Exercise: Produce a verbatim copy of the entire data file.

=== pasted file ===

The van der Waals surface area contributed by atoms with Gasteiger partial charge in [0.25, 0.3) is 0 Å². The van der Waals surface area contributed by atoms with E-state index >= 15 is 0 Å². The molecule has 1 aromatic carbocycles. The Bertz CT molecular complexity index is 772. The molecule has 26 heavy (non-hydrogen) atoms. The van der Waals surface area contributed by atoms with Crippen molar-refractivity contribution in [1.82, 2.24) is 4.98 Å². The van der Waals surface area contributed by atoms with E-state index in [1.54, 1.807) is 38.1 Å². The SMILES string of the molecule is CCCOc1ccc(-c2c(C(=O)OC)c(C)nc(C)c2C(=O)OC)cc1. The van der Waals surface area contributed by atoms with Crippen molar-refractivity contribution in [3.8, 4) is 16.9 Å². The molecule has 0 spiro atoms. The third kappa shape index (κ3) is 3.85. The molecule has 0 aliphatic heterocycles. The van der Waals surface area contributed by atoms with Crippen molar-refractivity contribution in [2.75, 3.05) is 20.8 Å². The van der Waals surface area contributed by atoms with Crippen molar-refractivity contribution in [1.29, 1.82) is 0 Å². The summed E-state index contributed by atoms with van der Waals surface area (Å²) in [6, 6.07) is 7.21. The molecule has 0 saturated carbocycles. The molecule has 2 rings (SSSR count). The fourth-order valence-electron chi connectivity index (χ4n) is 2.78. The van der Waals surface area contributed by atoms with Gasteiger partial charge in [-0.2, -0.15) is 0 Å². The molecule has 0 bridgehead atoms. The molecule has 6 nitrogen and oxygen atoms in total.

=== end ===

The van der Waals surface area contributed by atoms with Gasteiger partial charge in [0.25, 0.3) is 0 Å². The van der Waals surface area contributed by atoms with E-state index >= 15 is 0 Å². The molecule has 1 aromatic carbocycles. The Bertz CT molecular complexity index is 772. The molecule has 26 heavy (non-hydrogen) atoms. The van der Waals surface area contributed by atoms with Crippen molar-refractivity contribution in [1.82, 2.24) is 4.98 Å². The van der Waals surface area contributed by atoms with E-state index in [1.54, 1.807) is 38.1 Å². The SMILES string of the molecule is CCCOc1ccc(-c2c(C(=O)OC)c(C)nc(C)c2C(=O)OC)cc1. The van der Waals surface area contributed by atoms with Crippen molar-refractivity contribution in [3.8, 4) is 16.9 Å². The molecule has 0 spiro atoms. The third kappa shape index (κ3) is 3.85. The molecule has 0 aliphatic heterocycles. The van der Waals surface area contributed by atoms with Crippen molar-refractivity contribution in [2.75, 3.05) is 20.8 Å². The van der Waals surface area contributed by atoms with Crippen molar-refractivity contribution in [1.29, 1.82) is 0 Å². The summed E-state index contributed by atoms with van der Waals surface area (Å²) in [6, 6.07) is 7.21. The molecule has 0 saturated carbocycles. The molecule has 2 rings (SSSR count). The fourth-order valence-electron chi connectivity index (χ4n) is 2.78. The van der Waals surface area contributed by atoms with Gasteiger partial charge in [-0.2, -0.15) is 0 Å². The molecule has 0 bridgehead atoms. The molecule has 6 nitrogen and oxygen atoms in total.